PROMOTING ACCESS TO AFRICAN RESEARCH

OGIRISI: a New Journal of African Studies

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True religion and nation building: a biblical perspective

Dominic Obielosi

Abstract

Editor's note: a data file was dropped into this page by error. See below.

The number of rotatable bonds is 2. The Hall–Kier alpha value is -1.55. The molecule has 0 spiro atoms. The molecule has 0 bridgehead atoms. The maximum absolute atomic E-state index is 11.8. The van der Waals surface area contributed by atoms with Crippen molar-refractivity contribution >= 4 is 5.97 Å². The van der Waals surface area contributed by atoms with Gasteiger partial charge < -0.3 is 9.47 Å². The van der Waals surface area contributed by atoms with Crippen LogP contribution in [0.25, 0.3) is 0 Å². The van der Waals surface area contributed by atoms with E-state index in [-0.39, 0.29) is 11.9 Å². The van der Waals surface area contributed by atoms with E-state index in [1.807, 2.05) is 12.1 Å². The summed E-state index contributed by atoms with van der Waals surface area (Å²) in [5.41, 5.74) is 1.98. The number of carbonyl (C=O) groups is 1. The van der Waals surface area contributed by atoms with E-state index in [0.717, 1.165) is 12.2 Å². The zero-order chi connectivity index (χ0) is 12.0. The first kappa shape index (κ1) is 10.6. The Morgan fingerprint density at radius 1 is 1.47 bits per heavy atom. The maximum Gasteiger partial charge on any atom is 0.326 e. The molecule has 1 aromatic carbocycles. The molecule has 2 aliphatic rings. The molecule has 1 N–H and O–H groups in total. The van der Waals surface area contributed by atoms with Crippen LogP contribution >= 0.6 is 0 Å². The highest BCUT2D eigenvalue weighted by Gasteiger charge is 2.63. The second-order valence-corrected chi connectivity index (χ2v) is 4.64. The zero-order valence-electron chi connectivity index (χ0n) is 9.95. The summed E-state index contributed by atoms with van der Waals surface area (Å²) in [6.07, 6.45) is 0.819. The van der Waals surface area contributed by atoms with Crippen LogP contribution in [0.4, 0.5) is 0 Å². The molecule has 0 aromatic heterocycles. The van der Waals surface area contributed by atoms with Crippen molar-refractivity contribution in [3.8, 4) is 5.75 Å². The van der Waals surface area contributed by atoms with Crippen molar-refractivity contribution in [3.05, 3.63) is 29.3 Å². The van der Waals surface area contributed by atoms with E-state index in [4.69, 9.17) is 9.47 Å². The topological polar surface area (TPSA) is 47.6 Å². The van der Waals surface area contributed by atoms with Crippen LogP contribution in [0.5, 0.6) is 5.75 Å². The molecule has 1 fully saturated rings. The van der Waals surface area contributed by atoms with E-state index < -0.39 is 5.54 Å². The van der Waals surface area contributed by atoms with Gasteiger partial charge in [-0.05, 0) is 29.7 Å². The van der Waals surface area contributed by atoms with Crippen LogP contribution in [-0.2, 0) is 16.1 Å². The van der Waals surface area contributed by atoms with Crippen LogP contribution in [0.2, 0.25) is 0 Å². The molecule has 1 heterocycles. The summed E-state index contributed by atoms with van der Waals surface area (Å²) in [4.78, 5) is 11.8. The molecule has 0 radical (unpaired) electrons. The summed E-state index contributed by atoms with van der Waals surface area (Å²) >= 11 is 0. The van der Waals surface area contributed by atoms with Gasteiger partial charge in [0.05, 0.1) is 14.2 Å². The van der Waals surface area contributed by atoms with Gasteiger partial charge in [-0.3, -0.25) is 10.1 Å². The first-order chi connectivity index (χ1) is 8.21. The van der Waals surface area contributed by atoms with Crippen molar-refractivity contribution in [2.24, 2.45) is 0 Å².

From Egypt to Morocco, Libya to Tunisia, Iraq to Afghanistan, and from Bosnia to Biafra, mankind has watched nations struggle, and has sought to rebuild them. There have been records of revolutions religiously and politically. Some have taken to arms, often branded rebels and at times terrorists. Mankind's record is one of failure. Nigeria is not shielded from this malady. She is a nation of two contraries: classed as a nation with happiest people and yet one of the most corrupt in the world. Efforts have been made and are still being made to rebuild decadent Nigeria. Politically, the civil war of 1967-1970, military coups, and formation of political parties are all efforts to set our nation on the right track. Economically, several borrowing from the World Bank, International Monetary Fund, the different economic policies like Austerity measure of the Shagari era, Structural Adjustment Program of Ibrahim Badamosi Babaginda and the most recent privatization policies are all stakes to wake the sleeping giant. Religiously, the story is not different. Today, Nigeria seems to record the greatest number of sects and religions than her neighbours. Because of the crushing hardship bedeviling our nation, some seem to look up to God for solution. Some have created imaginary God and are living in utopian world. Most so called Men of God seize the opportunity to loot the already wounded flock through prosperity preaching and false promises in the name of prophecies. It is the position of the researcher that authentic guidelines for quality control and nation building are in the pages of the Bible.




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